Granting a request by the Obama administration, the Supreme Court has agreed to decide whether former Atty. Gen. John Aschroft can be sued by a U.S. citizen who says he was wrongly arrested as a material witness. Rather than reflexively protecting a former government official, the justices should pay close attention to an appeals court opinion explaining why Ashcroft isn’t entitled to immunity.
The case concerns Abdullah Kidd, a convert to Islam who was known as Lavoni Kidd when he played football for the University of Idaho. According to Kidd, in 2003 he was arrested at Dulles International Airport and then shuttled between detention facilities, under the pretense of securing his appearance as a witness at someone else’s trial on visa fraud charges. Kidd’s arrest was predicated on a false FBI report that Kidd had purchased a one-way ticket to Saudi Arabia.
After two weeks of confinement, Kidd was released to his wife’s custody but deprived of his passport and subjected to limitations on his travel. In 2004, a court lifted the restrictions and dismissed Kidd as a material witness. He was never called to testify at the trial at which he was supposed to be a witness.
Kidd argues that Ashcroft adopted and implemented a policy of using material-witness warrants to detain suspected terrorists when probable cause of their wrongdoing was lacking — a policy that led to his arrest on the basis of a false statement. The U.S. 9th Circuit Court of Appeals ruled that if Kidd’s allegations were correct, the former attorney general forfeited the usual immunity enjoyed by prosecutors because he engaged in investigative rather than prosecutorial activity by directing a pretextual use of the material-witness statute. The court also concluded that it was clearly established at the time that such misuse of material-witness warrants violated the 4th Amendment’s guarantee against unreasonable seizures.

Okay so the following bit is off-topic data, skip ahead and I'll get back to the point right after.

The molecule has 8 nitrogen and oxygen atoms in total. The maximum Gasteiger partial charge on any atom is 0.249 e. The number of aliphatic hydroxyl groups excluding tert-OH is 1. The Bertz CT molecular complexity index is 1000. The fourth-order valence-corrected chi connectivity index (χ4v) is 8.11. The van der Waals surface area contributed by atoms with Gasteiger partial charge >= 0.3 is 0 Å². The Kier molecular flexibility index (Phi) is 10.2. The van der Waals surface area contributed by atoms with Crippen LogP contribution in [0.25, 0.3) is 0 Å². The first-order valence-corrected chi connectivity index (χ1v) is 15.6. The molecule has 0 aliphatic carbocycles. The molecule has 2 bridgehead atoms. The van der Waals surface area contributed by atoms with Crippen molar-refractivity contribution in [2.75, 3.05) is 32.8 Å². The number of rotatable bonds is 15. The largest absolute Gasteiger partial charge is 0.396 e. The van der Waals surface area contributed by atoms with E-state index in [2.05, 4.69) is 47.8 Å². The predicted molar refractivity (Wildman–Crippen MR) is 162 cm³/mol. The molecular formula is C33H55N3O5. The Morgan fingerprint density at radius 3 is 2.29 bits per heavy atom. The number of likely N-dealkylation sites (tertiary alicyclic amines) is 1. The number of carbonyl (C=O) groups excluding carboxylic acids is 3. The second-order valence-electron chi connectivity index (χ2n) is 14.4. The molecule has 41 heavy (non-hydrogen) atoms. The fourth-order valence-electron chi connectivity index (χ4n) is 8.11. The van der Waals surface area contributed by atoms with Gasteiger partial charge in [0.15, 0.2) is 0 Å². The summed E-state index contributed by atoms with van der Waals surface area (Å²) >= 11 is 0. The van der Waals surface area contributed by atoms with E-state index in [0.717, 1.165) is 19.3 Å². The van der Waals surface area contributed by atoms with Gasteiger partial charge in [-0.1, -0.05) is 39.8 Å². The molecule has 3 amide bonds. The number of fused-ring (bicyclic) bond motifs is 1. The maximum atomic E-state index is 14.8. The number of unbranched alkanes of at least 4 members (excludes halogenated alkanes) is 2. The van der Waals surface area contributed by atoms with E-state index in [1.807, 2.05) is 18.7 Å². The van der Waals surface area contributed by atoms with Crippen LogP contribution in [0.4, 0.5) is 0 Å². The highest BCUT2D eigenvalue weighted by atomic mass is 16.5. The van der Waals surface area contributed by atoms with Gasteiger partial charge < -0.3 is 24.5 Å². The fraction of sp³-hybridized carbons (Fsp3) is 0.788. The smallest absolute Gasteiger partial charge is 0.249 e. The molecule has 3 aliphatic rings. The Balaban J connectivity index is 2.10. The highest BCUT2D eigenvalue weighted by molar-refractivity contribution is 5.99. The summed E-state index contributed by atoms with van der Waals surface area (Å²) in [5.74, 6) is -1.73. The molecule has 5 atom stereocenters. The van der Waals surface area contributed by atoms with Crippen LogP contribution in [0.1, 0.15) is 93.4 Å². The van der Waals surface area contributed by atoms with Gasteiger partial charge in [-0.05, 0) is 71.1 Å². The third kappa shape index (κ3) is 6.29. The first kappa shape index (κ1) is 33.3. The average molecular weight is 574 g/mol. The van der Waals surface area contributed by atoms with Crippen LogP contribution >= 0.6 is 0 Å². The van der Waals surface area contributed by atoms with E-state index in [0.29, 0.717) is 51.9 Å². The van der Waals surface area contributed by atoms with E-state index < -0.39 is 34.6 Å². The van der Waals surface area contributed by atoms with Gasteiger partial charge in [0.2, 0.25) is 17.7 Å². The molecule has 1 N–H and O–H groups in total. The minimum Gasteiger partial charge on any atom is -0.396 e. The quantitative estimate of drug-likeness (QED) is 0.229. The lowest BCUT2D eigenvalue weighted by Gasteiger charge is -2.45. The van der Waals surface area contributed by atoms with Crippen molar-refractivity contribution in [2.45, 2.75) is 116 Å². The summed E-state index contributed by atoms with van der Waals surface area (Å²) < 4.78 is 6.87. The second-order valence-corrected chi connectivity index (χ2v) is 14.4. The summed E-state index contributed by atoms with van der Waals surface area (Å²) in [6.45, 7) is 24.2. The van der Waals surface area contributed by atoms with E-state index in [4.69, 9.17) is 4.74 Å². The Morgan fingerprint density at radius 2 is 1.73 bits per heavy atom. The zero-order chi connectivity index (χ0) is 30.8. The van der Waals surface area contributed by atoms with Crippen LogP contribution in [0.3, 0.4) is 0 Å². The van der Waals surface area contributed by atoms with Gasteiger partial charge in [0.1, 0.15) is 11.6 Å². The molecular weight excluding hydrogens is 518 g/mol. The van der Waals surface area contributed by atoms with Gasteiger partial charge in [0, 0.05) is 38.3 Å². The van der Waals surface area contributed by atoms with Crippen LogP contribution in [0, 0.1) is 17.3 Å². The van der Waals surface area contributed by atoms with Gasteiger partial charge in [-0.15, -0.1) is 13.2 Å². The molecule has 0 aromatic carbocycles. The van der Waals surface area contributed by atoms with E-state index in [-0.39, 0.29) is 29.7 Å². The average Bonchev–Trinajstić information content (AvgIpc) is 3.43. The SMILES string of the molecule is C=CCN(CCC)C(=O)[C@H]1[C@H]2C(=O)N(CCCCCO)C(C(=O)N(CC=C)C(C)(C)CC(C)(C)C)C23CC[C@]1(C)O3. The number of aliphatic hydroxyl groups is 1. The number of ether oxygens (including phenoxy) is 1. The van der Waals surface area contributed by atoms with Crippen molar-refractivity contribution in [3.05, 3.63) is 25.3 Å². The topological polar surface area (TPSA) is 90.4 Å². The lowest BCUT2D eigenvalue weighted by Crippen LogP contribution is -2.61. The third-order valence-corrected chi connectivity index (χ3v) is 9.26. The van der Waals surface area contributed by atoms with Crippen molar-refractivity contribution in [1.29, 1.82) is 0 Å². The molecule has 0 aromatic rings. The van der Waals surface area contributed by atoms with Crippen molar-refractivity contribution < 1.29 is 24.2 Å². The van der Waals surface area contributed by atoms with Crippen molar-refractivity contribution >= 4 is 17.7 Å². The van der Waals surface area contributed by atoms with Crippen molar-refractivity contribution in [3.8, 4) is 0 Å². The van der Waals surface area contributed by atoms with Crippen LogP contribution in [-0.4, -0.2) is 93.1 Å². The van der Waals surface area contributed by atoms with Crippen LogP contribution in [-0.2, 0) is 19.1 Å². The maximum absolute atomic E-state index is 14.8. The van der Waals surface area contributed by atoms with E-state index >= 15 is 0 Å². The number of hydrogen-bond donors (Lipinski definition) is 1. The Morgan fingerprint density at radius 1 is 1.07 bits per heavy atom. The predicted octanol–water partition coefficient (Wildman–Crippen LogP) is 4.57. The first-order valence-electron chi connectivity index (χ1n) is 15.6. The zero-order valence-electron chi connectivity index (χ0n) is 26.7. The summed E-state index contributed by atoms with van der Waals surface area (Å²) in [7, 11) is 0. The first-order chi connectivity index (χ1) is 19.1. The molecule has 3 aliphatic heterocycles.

It was “repugnant to the Constitution,” Judge Milan D. Smith Jr. wrote for the appeals court, to assert that the government “has the power to arrest and detain or restrict American citizens for months on end, in sometimes primitive conditions, not because there is evidence that they have committed a crime but merely because the government wishes to investigate them for possible wrongdoing.”
The Supreme Court is not being asked to render a final judgment on Ashcroft’s culpability. The questions before the court are whether Kidd’s allegations are plausible enough to justify a trial and whether Ashcroft, who was a government official at the time of the detention, is entitled to immunity.
The legal issues in this case are complicated, but the appeals court makes a compelling argument for giving Kidd his day in court. The Supreme Court shouldn’t stand in the way.